# Final Review for Math 123

Topics from Chapter 1: Simplify algebraic expressions

1. Number Line : Be able to plot points on a number (including fractions, decimals , square roots and other irrational #''s)

2. Ordering symbols : < (remember that "less than" means "to the left of" on the number line: -10<-5 since -10
is to the left of -5),> greater than, ≤ , ≥ (remember that a line underneath means "or equal to": 10 ≤ 10 is a true statement
since 10 is less than OR EQUAL TO 10)

3. Absolute Value: Remember that l#l measures the distance from that # to 0 and distance is always positive!

4. Prime factors: prime numbers are evenly divisible by themselves and 1 only. 9 is not prime since 3 goes evenly into 9

5. Order of operations: PEMDAS

6. Variable expressions: Identify constants, variables, coefficients, terms

7. Evaluate by substituting given values for the variables (use parantheses to replace the variable to avoid making sign
errors.)

8. Distributive property 2(3x - 5)= 6x -10

9. Removing parantheses: Use distributive property. Remember that -(4x-3)= -4x+ 3

10. Combine like terms : When variables and their exponents match, add the coefficients of the terms.

Topics from Chapter 2:

1. Solve Equations:
Distribute to remove parantheses
Clear fractions by multiplying BOTH SIDES OF EQUATION by the LCD
Move variable terms to left side, non variable terms to the other
Divide by coefficient of variable.

2. Solve word problems: Remember to DEFINE THE VARIABLE, and ANSWER IN WORDS WITH UNITS!!

3. Solve Inequalities: Graphing on a number line...use open circle for < or >
use closed circle for ≤ or ≥
Remember that multiplying or dividing by a negative switches the direction of the inequality

Example: -2x> 6, solve by dividing both sides by –2, and you get x <-3

Topics from Chapters 3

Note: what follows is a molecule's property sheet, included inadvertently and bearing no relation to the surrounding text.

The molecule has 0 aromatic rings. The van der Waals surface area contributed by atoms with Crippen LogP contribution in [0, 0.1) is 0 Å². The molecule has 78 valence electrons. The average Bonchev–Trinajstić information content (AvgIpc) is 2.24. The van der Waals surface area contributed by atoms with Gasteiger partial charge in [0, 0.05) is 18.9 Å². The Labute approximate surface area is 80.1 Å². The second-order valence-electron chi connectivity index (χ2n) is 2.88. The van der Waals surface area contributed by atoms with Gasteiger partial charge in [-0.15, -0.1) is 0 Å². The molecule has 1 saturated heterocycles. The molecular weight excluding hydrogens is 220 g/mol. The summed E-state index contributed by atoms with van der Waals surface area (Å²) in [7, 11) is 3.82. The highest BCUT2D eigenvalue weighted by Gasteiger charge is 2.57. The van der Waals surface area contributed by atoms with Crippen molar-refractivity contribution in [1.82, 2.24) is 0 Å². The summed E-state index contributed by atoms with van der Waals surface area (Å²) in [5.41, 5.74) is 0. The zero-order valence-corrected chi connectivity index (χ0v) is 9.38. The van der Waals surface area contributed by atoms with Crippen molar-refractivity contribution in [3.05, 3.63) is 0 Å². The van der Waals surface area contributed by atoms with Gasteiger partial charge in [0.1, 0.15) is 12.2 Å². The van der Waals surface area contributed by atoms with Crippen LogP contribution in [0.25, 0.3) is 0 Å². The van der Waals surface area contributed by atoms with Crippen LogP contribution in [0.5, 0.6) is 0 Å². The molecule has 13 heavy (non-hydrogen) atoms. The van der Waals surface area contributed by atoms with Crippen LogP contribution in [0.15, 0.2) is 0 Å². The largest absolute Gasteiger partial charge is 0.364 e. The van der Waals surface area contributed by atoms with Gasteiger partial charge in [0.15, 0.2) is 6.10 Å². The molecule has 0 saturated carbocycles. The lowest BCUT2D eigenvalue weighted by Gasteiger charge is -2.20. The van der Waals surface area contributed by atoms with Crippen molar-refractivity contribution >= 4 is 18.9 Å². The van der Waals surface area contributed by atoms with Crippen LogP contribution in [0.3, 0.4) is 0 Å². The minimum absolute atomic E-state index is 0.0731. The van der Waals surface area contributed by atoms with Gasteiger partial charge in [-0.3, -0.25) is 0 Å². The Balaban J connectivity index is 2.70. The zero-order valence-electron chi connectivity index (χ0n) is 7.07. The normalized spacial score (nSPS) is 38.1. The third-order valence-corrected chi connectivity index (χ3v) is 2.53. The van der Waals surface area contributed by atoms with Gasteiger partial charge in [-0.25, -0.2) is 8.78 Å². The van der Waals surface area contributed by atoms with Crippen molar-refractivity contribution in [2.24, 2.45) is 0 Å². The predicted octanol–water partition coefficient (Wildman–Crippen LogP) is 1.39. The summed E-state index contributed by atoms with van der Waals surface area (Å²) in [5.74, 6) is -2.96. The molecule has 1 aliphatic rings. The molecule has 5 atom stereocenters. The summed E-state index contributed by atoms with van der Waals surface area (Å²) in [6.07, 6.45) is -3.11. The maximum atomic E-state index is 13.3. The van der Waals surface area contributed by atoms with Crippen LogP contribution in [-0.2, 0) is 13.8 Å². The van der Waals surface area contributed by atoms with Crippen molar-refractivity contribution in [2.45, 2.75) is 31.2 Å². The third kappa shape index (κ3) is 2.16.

1. Plot points: plot any given point, identify the quadrant in which it lies, know the form of x-intercepts (a, 0)
and y-intercepts (0, b)

2. Find distance (from Section 11.1): Find the distance between two points by using the Distance Formula
(also be able to plot the points and show the line segment that represents the distance
between the points)

4. Graph line equations by

a. plotting points (create a table of values, i.e. t-chart)

b. finding x-intercept and y-intercept: set x = 0 and find y; set y = 0 and find x.

c. plotting the y-intercept (or any other point) and using the slope as rise over run to find another point on the line

5. Find the Slope of a line: Remember that (you have to rise before you can run...think about it!)
a. given two points:

b. given an equation: solve the equation for y to get the point slope equation y = mx + b.

c. parallel lines: same slope

perpendicular lines: slopes are opposite in sign and reciprocals
(flip the number and change the sign )

6. Write the equation of a line: As soon as you see the words "FIND THE EQUATION OF THE LINE ..."

WRITE DOWN the point-slope equation:

Find the slope if necessary, then substitute in a point and the slope.

7. Horizontal lines: Equation is of the form y = some constant (e.g., y = 1). Graph by making a t-chart by letting y = 1 for
several points, x can be anything! SLOPE IS 0.

8. Vertical lines: Equation is of the form x = some constant (e.g. x = 2). Graph by making a t-chart by letting x = 2 for several
points, y can be anything! SLOPE IS UNDEFINED.

9. Graph the solution to Linear Inequalities in two variables (example: 2x + 3y > 6):
(1) Graph the line (the =),
(2) Choose a dashed line for < , > solid line for ≤ , ≥ .
(3) Shade: Check a point in the inequality. If you get a true statement (like 0 < 5), shade the side containing the check
point. If you get a false statement (like 0 > 5), shade the OTHER side of the line.

Topics from Chapter 4.

1. Solve two-variable systems of linear equations

Methods of solution: Elimination, Substitution, Graphing: The solution you find by using substitution or elimination is the
intersection
point when you graph the equations! ALL SOLUTIONS WILL HAVE BOTH AN X AND A Y VALUE!! Once
you have solved for one variable, be sure to go back and solve for the other!!!

Graphing: Graph each line (use the checkerboard), find the point at which they cross. This is the solution. CHECK IT in
each equation.

Substitution: solve for one variable in one equation, substitute into the other.

Addition/ Elimination: multiply one or both equations to get opposite coefficients on one variable. Add equations.